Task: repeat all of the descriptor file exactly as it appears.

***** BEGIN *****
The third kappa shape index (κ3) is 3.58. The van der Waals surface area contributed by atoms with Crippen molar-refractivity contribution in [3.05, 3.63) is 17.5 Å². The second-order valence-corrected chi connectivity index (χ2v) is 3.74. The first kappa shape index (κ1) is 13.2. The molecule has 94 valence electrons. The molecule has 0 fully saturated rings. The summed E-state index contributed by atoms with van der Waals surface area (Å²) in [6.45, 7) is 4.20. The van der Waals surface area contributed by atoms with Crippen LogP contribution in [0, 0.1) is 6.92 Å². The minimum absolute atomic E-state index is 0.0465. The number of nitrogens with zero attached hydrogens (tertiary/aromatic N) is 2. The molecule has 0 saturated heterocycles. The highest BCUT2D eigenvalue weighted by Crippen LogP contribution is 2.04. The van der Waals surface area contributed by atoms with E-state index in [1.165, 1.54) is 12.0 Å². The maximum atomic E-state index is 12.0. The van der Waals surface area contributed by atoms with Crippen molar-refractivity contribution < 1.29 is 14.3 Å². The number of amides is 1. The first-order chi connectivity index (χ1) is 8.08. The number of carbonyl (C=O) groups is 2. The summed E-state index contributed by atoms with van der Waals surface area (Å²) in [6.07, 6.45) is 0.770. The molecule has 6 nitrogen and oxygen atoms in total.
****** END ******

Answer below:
The third kappa shape index (κ3) is 3.58. The van der Waals surface area contributed by atoms with Crippen molar-refractivity contribution in [3.05, 3.63) is 17.5 Å². The second-order valence-corrected chi connectivity index (χ2v) is 3.74. The first kappa shape index (κ1) is 13.2. The molecule has 94 valence electrons. The molecule has 0 fully saturated rings. The summed E-state index contributed by atoms with van der Waals surface area (Å²) in [6.45, 7) is 4.20. The van der Waals surface area contributed by atoms with Crippen LogP contribution in [0, 0.1) is 6.92 Å². The minimum absolute atomic E-state index is 0.0465. The number of nitrogens with zero attached hydrogens (tertiary/aromatic N) is 2. The molecule has 0 saturated heterocycles. The highest BCUT2D eigenvalue weighted by Crippen LogP contribution is 2.04. The van der Waals surface area contributed by atoms with E-state index in [1.165, 1.54) is 12.0 Å². The maximum atomic E-state index is 12.0. The van der Waals surface area contributed by atoms with Crippen molar-refractivity contribution < 1.29 is 14.3 Å². The number of amides is 1. The first-order chi connectivity index (χ1) is 8.08. The number of carbonyl (C=O) groups is 2. The summed E-state index contributed by atoms with van der Waals surface area (Å²) in [6.07, 6.45) is 0.770. The molecule has 6 nitrogen and oxygen atoms in total.